It’s well known that Google rules the online search world, something that even Microsoft’s CEO Satya Nadella agrees with.
“Everybody talks about the open web, but there is really the Google web,” the executive said during his testimony under the U.S. vs. Google antitrust trial.
The Department of Justice is suing Google over allegations the company maintained a monopoly on the online search market through exclusive deals. Part of the government’s case is Google’s deal to be the exclusive browser on Apple’s Safari.
Google has argued this position isn’t as powerful as people are led to believe, as users can switch their use of the search engine. But Nadella called the claim “bogus.”
“Defaults are the only thing that matter,” he told the court. If it were a position Microsoft had through its search engine Bing, “it would be a game changer.”
If Apple switched to Bing, Microsoft would lose upwards of $15 billion USD (roughly $20 billion CAD) annually. But Nadella noted this was a move he was prepared to make. The company would even hide Bing’s branding in the search engines for Apple users and comply with any of the company’s privacy wishes. The position is extremely powerful.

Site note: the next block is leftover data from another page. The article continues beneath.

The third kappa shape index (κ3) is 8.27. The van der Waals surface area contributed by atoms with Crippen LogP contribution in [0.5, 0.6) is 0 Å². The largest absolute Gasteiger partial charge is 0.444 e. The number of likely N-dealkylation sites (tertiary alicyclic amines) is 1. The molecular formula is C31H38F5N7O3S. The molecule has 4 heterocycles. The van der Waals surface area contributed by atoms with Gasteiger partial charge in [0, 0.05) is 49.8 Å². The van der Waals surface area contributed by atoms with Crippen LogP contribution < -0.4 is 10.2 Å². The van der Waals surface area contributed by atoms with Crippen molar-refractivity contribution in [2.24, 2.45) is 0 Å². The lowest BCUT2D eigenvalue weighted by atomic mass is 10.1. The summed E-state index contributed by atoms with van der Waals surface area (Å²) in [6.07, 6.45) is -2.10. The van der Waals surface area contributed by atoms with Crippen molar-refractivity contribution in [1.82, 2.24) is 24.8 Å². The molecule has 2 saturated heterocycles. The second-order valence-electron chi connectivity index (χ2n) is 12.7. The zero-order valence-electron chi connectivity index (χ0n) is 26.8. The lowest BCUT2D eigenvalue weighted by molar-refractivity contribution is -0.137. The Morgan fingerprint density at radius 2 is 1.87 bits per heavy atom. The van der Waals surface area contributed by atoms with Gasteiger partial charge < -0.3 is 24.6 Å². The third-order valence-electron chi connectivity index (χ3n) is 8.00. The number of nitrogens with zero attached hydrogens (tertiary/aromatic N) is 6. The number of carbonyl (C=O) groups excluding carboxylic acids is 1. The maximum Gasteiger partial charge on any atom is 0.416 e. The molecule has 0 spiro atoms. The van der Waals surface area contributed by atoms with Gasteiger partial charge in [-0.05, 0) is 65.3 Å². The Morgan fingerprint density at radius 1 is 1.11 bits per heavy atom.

However, the company hasn’t been successful in persuading Apple to make the switch. “[I’ve] focused every year of my tenure as CEO to see if Apple would be open” to the move, the CEO noted.
Nadella continued Google could further its dominance with the rise of AI. Microsoft has invested billions in OpenAI, the company behind ChatGPT, which uses Bing as the default search engine. Microsoft also uses ChatGPT to power Bing Chat.
However, Nadella said he was concerned that Google could cut deals that would see companies only share data to train AI systems with the tech giant, cutting off every other search engine.
“I worry a lot, even in spite of my enthusiasm, that there is a new angle with AI,” Nadella said.
Google has introduced its own chatbot, Bard, which has yet to make its way to Canada.
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